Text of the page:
Theory for Practice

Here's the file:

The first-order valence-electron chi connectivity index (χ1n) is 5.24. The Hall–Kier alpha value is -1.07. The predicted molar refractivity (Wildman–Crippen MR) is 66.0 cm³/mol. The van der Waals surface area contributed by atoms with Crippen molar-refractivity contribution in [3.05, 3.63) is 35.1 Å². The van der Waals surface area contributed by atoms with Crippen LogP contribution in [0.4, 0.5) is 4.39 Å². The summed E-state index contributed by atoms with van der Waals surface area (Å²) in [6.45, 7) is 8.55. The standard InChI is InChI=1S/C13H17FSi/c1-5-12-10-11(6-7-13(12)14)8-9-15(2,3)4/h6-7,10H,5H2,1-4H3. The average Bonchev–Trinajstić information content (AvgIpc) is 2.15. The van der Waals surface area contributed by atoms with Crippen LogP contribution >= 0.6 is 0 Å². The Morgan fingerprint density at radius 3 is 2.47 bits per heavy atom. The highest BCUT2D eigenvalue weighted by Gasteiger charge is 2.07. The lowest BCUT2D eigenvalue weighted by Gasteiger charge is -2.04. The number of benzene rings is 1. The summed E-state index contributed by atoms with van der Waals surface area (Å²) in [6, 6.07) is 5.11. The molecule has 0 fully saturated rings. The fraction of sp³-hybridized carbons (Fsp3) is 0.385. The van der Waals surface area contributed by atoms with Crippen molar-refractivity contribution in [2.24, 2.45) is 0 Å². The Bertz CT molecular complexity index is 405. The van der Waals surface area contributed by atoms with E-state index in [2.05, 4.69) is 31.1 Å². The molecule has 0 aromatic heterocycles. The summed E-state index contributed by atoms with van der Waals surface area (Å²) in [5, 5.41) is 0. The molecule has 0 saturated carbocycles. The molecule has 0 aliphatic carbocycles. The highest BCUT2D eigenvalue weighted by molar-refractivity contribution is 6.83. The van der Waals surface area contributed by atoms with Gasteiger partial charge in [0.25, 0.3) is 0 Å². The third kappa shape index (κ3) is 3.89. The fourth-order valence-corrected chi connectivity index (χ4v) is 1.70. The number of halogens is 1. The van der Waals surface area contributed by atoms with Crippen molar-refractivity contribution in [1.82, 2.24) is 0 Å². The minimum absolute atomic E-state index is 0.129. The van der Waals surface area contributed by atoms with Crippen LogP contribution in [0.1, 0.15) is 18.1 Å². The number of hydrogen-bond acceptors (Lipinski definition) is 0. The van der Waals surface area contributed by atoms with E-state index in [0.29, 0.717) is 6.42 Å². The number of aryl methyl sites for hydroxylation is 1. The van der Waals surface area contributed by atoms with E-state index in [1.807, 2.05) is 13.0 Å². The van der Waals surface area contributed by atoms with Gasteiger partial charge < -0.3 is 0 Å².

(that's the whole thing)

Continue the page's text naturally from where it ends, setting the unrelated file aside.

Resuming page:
In social work there has always been a tension between practice and theory. At times students and practitioners have protested that it was necessary to forget theory once in practice placements, that it reduced spontaneity in caring for people. Theory implied distance and objectivity which contrasted with feelings and the living reality of social work encounters. As such it was seen to be a stumbling-block to developing individual style, and the most that could be hoped for was that students would admit that they might subconsciously be using theory which they had absorbed during training. In recent years students have become less antagonistic to theoretical ideas, naming and trying to integrate what can at first glance appear to be a smorgasbord of apparently contradictory explanations of behaviour. There is an irony that this acceptance occurs at a time when changes introduced are based on assumptions that social work is a set of functions, and that practitioners need to be trained merely to perform these functions. Education in theories which might underpin decision-making, or which might inform what action to take, is seen as unnecessary. This approach, known as the competence-based approach, was heralded by the introduction of requirements for social work education and training in the Diploma in Social Work Studies, but is reflected in policy implementation which is now controlling much social work activity.
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